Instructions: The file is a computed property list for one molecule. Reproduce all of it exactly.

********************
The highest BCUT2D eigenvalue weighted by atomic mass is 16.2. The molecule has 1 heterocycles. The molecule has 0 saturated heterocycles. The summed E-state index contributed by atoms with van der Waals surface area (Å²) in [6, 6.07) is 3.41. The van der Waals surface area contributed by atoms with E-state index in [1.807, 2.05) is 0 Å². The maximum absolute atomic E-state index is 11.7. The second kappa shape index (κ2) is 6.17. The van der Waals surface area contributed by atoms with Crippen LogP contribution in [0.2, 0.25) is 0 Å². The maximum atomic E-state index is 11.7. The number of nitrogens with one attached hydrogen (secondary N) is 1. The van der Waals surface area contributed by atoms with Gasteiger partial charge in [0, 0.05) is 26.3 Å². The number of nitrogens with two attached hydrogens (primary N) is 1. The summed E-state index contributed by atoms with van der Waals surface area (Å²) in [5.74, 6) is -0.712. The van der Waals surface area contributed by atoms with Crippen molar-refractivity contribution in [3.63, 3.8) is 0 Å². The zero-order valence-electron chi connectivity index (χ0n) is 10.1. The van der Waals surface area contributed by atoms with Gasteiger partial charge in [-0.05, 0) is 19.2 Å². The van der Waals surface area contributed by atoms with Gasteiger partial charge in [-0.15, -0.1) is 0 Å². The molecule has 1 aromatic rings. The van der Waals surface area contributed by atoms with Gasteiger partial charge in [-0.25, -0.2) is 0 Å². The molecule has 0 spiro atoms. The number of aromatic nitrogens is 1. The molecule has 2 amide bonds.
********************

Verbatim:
The highest BCUT2D eigenvalue weighted by atomic mass is 16.2. The molecule has 1 heterocycles. The molecule has 0 saturated heterocycles. The summed E-state index contributed by atoms with van der Waals surface area (Å²) in [6, 6.07) is 3.41. The van der Waals surface area contributed by atoms with E-state index in [1.807, 2.05) is 0 Å². The maximum absolute atomic E-state index is 11.7. The second kappa shape index (κ2) is 6.17. The van der Waals surface area contributed by atoms with Crippen LogP contribution in [0.2, 0.25) is 0 Å². The maximum atomic E-state index is 11.7. The number of nitrogens with one attached hydrogen (secondary N) is 1. The van der Waals surface area contributed by atoms with Gasteiger partial charge in [0, 0.05) is 26.3 Å². The number of nitrogens with two attached hydrogens (primary N) is 1. The summed E-state index contributed by atoms with van der Waals surface area (Å²) in [5.74, 6) is -0.712. The van der Waals surface area contributed by atoms with Crippen molar-refractivity contribution in [3.63, 3.8) is 0 Å². The zero-order valence-electron chi connectivity index (χ0n) is 10.1. The van der Waals surface area contributed by atoms with Gasteiger partial charge in [-0.05, 0) is 19.2 Å². The van der Waals surface area contributed by atoms with Gasteiger partial charge in [-0.15, -0.1) is 0 Å². The molecule has 1 aromatic rings. The van der Waals surface area contributed by atoms with Gasteiger partial charge in [-0.25, -0.2) is 0 Å². The molecule has 0 spiro atoms. The number of aromatic nitrogens is 1. The molecule has 2 amide bonds.